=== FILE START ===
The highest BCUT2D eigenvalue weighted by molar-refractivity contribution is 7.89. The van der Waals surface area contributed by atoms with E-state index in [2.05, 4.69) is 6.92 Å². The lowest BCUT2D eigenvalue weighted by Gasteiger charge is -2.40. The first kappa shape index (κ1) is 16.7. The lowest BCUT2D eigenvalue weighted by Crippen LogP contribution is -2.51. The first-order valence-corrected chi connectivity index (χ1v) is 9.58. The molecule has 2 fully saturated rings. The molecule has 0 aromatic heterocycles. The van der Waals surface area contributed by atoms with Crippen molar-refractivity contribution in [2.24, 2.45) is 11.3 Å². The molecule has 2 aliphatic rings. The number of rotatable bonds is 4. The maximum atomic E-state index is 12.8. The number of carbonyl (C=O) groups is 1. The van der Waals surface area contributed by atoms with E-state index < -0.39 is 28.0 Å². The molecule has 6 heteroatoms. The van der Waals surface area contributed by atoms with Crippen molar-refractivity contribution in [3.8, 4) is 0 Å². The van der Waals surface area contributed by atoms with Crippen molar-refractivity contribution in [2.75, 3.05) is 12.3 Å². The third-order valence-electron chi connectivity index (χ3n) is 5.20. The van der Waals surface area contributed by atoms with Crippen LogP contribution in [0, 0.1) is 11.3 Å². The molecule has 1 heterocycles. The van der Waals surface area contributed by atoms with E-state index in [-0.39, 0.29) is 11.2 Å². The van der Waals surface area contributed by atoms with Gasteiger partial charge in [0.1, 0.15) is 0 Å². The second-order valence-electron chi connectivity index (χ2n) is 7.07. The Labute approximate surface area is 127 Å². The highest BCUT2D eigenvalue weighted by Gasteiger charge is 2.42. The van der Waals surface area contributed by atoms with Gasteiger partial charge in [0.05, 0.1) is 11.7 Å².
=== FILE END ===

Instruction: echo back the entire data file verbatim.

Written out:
The highest BCUT2D eigenvalue weighted by molar-refractivity contribution is 7.89. The van der Waals surface area contributed by atoms with E-state index in [2.05, 4.69) is 6.92 Å². The lowest BCUT2D eigenvalue weighted by Gasteiger charge is -2.40. The first kappa shape index (κ1) is 16.7. The lowest BCUT2D eigenvalue weighted by Crippen LogP contribution is -2.51. The first-order valence-corrected chi connectivity index (χ1v) is 9.58. The molecule has 2 fully saturated rings. The molecule has 0 aromatic heterocycles. The van der Waals surface area contributed by atoms with Crippen molar-refractivity contribution in [2.24, 2.45) is 11.3 Å². The molecule has 2 aliphatic rings. The number of rotatable bonds is 4. The maximum atomic E-state index is 12.8. The number of carbonyl (C=O) groups is 1. The van der Waals surface area contributed by atoms with E-state index < -0.39 is 28.0 Å². The molecule has 6 heteroatoms. The van der Waals surface area contributed by atoms with Crippen molar-refractivity contribution in [3.8, 4) is 0 Å². The van der Waals surface area contributed by atoms with Crippen molar-refractivity contribution in [2.75, 3.05) is 12.3 Å². The third-order valence-electron chi connectivity index (χ3n) is 5.20. The van der Waals surface area contributed by atoms with Crippen LogP contribution in [0, 0.1) is 11.3 Å². The molecule has 1 heterocycles. The van der Waals surface area contributed by atoms with E-state index in [-0.39, 0.29) is 11.2 Å². The van der Waals surface area contributed by atoms with Gasteiger partial charge in [0.1, 0.15) is 0 Å². The second-order valence-electron chi connectivity index (χ2n) is 7.07. The Labute approximate surface area is 127 Å². The highest BCUT2D eigenvalue weighted by Gasteiger charge is 2.42. The van der Waals surface area contributed by atoms with Gasteiger partial charge in [0.05, 0.1) is 11.7 Å².